The Dixon

The Dixon measures the differences between masculine and feminine rhyme. Patterned after the poem The Feathers of the Willow by English poet, Richard Watson Dixon (1833-1900)

The Dixon is:
○ stanzaic, written in any number of sixains made up of 2 tercets.
○ metered, iambic* trimeter
○ rhymed, rhyme scheme aab ccb. The b rhymes are strong, masculine, the rhyme on a stressed end syllable. The a and c rhymes are feminine or falling rhymes, the rhyme is in the stressed syllable of an end word ending in an unstressed syllable.

The Feathers of the Willow by Richard Watson Dixon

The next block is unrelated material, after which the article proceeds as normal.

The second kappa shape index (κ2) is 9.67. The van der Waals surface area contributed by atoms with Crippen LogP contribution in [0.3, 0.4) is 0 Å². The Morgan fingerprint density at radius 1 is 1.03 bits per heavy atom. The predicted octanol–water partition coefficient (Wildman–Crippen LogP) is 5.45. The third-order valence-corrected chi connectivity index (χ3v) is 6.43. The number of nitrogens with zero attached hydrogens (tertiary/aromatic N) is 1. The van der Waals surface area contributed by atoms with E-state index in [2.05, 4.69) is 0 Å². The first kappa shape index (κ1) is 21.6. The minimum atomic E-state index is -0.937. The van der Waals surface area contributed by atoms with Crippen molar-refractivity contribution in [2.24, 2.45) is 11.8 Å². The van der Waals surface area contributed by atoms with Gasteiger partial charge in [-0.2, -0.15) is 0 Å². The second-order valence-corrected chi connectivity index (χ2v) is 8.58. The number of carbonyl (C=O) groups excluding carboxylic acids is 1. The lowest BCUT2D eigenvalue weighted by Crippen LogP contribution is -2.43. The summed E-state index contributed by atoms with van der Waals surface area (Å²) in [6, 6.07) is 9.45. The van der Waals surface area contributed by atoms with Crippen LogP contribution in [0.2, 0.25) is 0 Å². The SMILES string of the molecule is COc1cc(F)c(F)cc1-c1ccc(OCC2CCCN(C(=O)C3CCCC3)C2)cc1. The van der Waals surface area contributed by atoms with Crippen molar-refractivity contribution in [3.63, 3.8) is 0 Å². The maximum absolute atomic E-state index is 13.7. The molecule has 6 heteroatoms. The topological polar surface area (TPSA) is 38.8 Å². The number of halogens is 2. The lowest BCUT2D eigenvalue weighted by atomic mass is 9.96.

THE feathers of the willow
Are half of them grown yellow
———- Above the swelling stream;
And ragged are the bushes,
And rusty now the rushes,
———- And wild the clouded gleam.

The thistle now is older,
His stalk begins to moulder,
———-His head is white as snow;
The branches all are barer,
The linnet’s song is rarer,
———-The robin pipeth now.

Pasted from <http://www.poetrymagnumopus.com/index.php?showtopic=668>

My thanks to Judi Van Gorder for the wonderful PMO resource.
*Added by Lawrencealot

My Example poem.
Unsmudged (The Dixon

Unsmudged

I could not keep from fainting
aa you produced a painting
beneath my fairest skin.
You never have recanted
the claim that it’s enchanted.
A rune that’s blocking sin.

You said no one should see it
It’s awesome, but so be it
It’s there for only you.
Whichever face you’re seeing
it represents my being
and will be always true.

© Lawrencealot – June 19, 2014

 

Picture credit:  Google pics, rights belong to photographer.

Visual Template

The Dixon